It would be a brave call to predict which contract catering companies will come and go in 2005. Most years see some sort of rationalisation in the sector and the birth of some new companies. The chances are that 2005 will be no different.
Initially, the market will need to get used to a new, sizeable player: BaxterStorey. The fifth-biggest contract caterer, and largest independent, will certainly compete hard with the big corporates when national contracts come up for tender. Compass, Sodexho and Aramark have all had a difficult year in 2004, but expect Compass to remain dominant. Some experts predict that Sodexho has turned the corner and its renaissance will continue in 2005.
On the food front, the use of locally sourced and Fairtrade products is likely to gather pace, particularly in Government contracts, where it is a requirement.
London won't take all the glory in the restaurant and bar world this year as regional restaurants continue to flourish and prohibitive rents combined with public transport troubles take their toll on the West End.
The outlook for the gastropub and neighbourhood restaurant remains rosy, however, with restaurateurs such as Nigel Platts-Martin leading the way - watch out for his fifth restaurant, in London's Notting Hill, in the spring.
Interiors look set to say goodbye to the dark-brown leather banquette and bare wooden table, so you can expect to see more eclectic, individual styles and fashion designers taking the place of interior designers.
On the food front, "back to British" traditional cooking will continue to thrive, although look out for other influences, including the rise of French bistro cuisine. We're also likely to see more Latin American-themed venues on the back of Conran's success with Floridita.
The classical hold on fine dining will continue to relax as chefs take a fresher approach and insert a sense of humour. Watch out for innovators such as Glynn Purnell in Birmingham and Anthony Flinn in Leeds to cement their growing reputation.
One last tip: private members' clubs are back in vogue, so watch out for a spate of openings this year.
Several key factors are likely to affect the hotel market in 2005, the most unpredictable being the economy.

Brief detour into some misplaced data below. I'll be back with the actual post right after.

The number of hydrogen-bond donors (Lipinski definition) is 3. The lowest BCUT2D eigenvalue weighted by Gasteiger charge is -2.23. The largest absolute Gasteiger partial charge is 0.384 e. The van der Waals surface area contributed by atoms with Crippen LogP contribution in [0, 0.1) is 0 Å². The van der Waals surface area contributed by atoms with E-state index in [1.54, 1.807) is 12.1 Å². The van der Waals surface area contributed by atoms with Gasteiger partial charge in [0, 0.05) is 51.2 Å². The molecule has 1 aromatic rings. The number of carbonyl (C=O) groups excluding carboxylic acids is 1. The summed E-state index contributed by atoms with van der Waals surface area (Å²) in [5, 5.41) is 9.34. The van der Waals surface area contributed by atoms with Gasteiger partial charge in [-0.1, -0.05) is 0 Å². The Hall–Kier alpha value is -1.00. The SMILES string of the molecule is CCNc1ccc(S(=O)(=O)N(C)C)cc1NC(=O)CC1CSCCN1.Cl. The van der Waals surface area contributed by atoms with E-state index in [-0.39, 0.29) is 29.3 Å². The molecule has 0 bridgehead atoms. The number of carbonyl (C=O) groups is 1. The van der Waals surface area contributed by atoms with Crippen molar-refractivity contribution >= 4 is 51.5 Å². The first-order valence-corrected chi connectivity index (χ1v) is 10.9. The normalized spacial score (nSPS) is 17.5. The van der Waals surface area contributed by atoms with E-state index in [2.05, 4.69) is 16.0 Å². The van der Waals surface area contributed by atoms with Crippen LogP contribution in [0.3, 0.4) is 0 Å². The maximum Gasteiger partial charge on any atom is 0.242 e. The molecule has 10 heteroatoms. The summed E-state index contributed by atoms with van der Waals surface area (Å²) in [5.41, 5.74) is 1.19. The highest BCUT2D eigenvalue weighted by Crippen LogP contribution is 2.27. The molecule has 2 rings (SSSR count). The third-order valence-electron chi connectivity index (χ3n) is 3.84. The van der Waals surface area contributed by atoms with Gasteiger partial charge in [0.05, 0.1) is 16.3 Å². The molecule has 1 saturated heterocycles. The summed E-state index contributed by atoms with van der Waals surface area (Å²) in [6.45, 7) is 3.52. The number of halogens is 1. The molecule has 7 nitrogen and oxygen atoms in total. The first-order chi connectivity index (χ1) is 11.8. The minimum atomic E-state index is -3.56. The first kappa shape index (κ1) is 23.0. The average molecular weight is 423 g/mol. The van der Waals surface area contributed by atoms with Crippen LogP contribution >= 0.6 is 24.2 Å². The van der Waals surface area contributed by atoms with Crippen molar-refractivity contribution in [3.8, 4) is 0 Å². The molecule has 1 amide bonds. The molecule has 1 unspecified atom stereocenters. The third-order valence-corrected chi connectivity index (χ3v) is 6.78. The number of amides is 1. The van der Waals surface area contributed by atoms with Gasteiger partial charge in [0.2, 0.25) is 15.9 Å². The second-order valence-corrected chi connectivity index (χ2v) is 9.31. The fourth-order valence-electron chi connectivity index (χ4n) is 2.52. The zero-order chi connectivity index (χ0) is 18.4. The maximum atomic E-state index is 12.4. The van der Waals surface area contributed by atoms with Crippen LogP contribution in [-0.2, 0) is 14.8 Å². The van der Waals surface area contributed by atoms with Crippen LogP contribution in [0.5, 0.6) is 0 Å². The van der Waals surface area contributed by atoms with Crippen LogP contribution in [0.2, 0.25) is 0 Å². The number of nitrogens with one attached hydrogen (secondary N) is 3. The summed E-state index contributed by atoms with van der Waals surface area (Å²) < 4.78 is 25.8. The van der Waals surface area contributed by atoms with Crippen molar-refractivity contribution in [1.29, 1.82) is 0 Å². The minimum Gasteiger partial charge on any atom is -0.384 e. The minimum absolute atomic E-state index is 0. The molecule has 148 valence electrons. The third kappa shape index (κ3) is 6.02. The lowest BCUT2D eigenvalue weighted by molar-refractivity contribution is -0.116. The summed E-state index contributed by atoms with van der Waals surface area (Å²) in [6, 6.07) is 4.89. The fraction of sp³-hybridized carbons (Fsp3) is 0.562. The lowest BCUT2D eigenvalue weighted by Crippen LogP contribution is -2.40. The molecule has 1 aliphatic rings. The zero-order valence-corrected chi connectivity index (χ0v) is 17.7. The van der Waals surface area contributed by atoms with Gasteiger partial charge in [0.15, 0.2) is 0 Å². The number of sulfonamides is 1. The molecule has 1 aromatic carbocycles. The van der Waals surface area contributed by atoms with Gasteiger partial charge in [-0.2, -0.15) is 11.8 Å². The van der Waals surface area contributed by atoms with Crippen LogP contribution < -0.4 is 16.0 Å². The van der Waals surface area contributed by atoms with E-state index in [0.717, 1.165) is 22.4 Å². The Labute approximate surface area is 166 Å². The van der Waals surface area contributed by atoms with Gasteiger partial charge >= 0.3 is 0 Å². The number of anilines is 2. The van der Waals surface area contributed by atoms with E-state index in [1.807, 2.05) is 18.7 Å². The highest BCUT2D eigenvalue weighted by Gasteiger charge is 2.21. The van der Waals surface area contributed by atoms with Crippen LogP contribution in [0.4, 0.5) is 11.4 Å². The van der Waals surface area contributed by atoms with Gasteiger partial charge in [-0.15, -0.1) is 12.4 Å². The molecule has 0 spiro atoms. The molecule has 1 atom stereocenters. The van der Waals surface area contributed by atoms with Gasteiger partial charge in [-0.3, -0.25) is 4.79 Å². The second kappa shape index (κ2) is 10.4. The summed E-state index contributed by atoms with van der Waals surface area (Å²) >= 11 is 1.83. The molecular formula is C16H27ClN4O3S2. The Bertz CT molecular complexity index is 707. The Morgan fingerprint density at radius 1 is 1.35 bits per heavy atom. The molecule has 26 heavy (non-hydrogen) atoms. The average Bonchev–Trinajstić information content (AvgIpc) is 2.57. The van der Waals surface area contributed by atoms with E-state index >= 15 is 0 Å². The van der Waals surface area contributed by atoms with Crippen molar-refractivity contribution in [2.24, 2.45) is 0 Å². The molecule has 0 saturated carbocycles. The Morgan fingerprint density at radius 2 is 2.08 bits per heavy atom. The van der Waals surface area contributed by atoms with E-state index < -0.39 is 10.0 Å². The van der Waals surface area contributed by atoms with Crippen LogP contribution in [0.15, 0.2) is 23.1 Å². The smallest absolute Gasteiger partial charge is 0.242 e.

Last year hotel revenue grew about 10% year-on-year, but this seems unlikely to be repeated. This year the growth rate is likely to be a more modest 4-5% for both London and the provinces.
Exchange rates could become an issue, and the strength of the dollar and delayed impact of high oil prices could affect tourism - although it is unlikely to hit business travellers.
Occupancy rates are currently the best since 2001, but the challenge in 2005 will be for hotels to maintain this and continue to improve room rates.
Suppliers and products
The move towards menu transparency is bound to gather pace as meat-origin labelling on menus becomes more widespread and chefs demonstrate confidence and pride in their carefully sourced ingredients. We are likely to see all areas of the supply chain - growers, manufacturers, food service providers - working closer together to deliver the reliable information consumers want.
Health issues, such as salt, fat and sugar, will continue to dominate, and caterers will provide more information highlighting calorific value and low-fat and low-carb options to enable the consumer to make an informed menu choice. Additionally, the increasing number of Fairtrade products being stocked in retail outlets will see the offer grow in food service, as it will strike a chord with the growing number of environmentally aware consumers.
Upcoming changes in the law
Employment Act 2002
Various changes to employment tribunal procedures, including a requirement for employers to respond to a claim in a specific way or face losing the case by default.
Employment Relations Act 2004
Amendments to the provisions relating to trade union recognition and derecognition for collective bargaining purposes.
Gender Recognition Act 2004
Gives protection to individuals who have a reassigned gender.
Information and Consultation of Employees Regulations
Companies with more than 150 employees will need to establish an "information and consultation body" if at least 10% of their employees request it. Employers can negotiate an agreement that suits their business with employee representatives. If no agreement can be reached, then a statutory model agreement must be adopted. There is a maximum penalty of £75,000 if the agreement is breached.
Transfer of Undertakings
Provisions relate to the rights of employees when a business transfers ownership. Current regulations will be amended and extended. Draft regulations are expected in March.
Sex discrimination and harassment
A new definition of harassment will be introduced.
Disability Discrimination Bill
This bill will change the present law and bring employees with progressive conditions such as HIV, multiple sclerosis and certain forms of cancer within the scope of the Disability Discrimination Act. It will also extend the obligation not to publish discriminatory job advertisements to third-party publishers such as newspapers.
It will become unlawful to discriminate on the grounds of age.
A single equality body will be created to cover all forms of discrimination.
Paid maternity leave will be extended to nine months. The aim of the Government is to extend it to one year by 2010.
- Information supplied by Pam Loch, solicitor, Fladgate Fielder (020 7323 4747) and Peter Holden, partner, Kimbells (01908 668555)
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